Ten Million Aliens – More musings on BI-ology

Introduction

Ten Million Aliens by Simon Barnes

This article relates to the book Ten Million Aliens – A Journey Through the Entire Animal Kingdom by British journalist and author Simon Barnes, but is not specifically a book review. My actual review of this entertaining and informative work appears on Amazon and is as follows:

Having enjoyed Simon’s sport journalism (particularly his insightful and amusing commentary on Test Match cricket) for many years, I was interested to learn about this new book via his web-site. As an avid consumer of pop-science literature and already being aware of Simon’s considerable abilities as a writer, I was keen to read Ten Million Aliens. To be brief, I would recommend the book to anyone with an enquiring mind, an interest in the natural world and its endless variety, or just an affection for good science writing. My only sadness was that the number of phyla eventually had to come to an end. I laughed in places, I was better informed than before reading a chapter in others and the autobiographical anecdotes and other general commentary on the state of our stewardship of the planet added further dimensions. I look forward to Simon’s next book.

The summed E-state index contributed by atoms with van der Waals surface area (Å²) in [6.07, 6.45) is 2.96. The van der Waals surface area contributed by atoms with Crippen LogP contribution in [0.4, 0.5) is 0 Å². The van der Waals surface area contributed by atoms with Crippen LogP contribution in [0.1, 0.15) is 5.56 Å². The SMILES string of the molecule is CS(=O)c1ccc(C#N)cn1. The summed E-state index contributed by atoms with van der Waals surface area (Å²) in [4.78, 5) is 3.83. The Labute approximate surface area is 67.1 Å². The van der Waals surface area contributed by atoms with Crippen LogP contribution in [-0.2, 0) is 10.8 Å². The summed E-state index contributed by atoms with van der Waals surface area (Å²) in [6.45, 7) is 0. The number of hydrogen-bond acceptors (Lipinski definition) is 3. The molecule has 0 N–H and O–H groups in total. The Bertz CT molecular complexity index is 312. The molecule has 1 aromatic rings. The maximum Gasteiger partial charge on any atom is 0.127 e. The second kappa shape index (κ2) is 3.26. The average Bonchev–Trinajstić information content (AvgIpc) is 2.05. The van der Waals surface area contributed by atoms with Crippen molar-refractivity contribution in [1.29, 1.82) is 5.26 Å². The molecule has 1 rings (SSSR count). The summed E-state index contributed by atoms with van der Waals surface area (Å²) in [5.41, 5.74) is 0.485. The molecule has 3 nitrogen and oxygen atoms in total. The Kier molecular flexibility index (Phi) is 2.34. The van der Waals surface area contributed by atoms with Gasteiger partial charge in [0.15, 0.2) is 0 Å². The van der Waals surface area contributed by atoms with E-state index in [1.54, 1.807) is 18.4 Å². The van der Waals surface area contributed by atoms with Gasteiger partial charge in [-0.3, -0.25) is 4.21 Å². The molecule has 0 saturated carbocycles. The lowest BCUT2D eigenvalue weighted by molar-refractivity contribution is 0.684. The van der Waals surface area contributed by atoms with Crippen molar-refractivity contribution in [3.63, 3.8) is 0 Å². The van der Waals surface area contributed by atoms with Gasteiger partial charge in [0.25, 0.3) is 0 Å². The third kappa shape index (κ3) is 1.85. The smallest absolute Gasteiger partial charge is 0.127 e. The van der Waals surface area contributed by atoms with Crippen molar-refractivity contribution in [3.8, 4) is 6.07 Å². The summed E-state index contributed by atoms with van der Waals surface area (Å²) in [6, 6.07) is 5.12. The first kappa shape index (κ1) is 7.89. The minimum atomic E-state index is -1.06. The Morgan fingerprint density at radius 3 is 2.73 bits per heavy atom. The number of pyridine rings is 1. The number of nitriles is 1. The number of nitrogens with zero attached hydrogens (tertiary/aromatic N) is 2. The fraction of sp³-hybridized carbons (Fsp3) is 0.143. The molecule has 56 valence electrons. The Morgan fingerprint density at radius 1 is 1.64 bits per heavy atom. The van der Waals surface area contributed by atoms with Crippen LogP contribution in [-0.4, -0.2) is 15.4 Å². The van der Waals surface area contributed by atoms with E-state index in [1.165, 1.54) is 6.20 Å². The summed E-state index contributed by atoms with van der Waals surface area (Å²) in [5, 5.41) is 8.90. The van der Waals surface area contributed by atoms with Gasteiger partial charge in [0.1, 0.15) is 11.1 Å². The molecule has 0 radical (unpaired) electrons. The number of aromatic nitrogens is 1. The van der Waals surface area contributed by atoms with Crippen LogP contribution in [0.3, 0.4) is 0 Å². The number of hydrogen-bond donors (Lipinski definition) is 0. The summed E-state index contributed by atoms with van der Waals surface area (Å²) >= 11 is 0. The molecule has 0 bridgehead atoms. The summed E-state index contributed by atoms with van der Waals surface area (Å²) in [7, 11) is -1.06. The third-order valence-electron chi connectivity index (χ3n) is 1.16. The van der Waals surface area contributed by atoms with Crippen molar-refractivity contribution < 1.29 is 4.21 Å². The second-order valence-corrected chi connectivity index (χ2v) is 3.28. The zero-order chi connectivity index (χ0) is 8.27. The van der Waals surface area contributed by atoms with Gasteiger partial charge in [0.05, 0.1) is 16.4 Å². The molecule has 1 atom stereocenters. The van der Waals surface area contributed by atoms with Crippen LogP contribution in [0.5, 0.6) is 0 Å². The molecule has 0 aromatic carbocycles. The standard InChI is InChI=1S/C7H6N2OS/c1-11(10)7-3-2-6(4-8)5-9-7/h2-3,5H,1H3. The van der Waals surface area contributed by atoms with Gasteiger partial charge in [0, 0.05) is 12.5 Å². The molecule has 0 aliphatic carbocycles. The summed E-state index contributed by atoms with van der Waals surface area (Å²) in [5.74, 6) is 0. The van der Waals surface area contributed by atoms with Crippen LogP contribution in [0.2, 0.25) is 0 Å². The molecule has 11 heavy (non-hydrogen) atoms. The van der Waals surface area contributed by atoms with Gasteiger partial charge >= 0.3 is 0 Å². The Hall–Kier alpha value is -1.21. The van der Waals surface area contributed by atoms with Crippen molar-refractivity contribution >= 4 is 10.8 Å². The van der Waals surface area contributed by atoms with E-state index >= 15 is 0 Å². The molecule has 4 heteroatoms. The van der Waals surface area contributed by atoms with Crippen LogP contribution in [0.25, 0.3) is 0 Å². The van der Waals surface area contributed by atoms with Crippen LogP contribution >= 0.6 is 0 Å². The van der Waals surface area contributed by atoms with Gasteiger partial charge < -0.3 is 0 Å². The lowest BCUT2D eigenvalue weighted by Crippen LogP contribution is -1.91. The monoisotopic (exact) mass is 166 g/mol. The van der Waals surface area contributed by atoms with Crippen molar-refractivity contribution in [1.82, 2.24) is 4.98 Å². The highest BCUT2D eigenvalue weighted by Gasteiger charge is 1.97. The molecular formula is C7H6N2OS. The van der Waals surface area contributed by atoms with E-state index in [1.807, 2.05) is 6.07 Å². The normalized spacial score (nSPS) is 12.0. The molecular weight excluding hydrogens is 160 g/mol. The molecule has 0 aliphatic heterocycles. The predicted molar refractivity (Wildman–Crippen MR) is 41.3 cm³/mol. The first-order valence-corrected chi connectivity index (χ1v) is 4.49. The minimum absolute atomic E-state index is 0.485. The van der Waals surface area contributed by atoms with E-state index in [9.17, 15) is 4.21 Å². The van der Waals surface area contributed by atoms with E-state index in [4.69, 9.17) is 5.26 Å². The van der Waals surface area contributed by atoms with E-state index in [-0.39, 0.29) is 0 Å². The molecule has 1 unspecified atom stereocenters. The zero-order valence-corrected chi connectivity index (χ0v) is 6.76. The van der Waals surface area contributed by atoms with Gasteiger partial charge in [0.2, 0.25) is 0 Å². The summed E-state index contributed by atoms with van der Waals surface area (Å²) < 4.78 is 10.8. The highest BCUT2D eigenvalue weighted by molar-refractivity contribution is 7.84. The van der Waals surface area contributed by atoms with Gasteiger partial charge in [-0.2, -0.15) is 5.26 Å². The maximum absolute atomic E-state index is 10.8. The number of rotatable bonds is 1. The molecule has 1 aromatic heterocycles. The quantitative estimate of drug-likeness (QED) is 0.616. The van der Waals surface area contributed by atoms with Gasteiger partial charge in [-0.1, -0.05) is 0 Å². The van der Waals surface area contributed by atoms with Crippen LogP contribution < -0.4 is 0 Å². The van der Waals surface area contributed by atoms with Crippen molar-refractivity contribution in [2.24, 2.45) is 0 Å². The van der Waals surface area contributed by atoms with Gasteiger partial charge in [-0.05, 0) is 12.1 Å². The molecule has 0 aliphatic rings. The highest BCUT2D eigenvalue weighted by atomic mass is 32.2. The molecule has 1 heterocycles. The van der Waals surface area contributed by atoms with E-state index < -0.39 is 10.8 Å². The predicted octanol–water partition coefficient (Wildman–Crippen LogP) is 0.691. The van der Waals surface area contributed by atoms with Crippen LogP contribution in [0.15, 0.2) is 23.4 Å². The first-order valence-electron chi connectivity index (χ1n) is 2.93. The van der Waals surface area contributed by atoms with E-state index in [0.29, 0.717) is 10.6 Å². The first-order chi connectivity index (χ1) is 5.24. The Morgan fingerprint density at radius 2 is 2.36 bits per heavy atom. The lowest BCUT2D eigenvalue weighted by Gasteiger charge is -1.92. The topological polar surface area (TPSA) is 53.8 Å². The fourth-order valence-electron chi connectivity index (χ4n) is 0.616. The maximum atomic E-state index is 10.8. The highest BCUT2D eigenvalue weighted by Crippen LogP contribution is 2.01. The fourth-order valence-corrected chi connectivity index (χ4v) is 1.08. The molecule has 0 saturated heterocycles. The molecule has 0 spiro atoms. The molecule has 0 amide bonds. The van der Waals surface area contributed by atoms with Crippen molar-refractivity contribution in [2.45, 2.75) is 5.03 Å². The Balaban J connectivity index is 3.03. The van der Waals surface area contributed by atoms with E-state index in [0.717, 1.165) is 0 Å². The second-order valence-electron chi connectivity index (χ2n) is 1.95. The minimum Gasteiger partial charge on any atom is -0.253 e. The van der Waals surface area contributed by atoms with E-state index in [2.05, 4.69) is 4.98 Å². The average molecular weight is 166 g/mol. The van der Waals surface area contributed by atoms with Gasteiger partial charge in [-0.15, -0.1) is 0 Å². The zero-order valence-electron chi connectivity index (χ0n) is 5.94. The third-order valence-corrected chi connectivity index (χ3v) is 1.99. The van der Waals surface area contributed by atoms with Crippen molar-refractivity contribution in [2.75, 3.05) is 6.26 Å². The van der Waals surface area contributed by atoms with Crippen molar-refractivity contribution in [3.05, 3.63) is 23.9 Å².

Instead this piece contains some general musings which came to mind while reading Ten Million Aliens and – as is customary – applies some of these to my own fields of professional endeavour.
 
 
Some Background

David Ivon Gower

Regular readers of this blog will be aware of my affection for Cricket[1] and also my interest in Science[2]. Simon Barnes’s work spans both of these passions. I became familiar with Simon’s journalism when he was Chief Sports Writer for The Times[3] an organ he wrote for over 32 years. Given my own sporting interests, I first read his articles specifically about Cricket and sometimes Rugby Union, but began to appreciate his writing in general and to consume his thoughts on many other sports.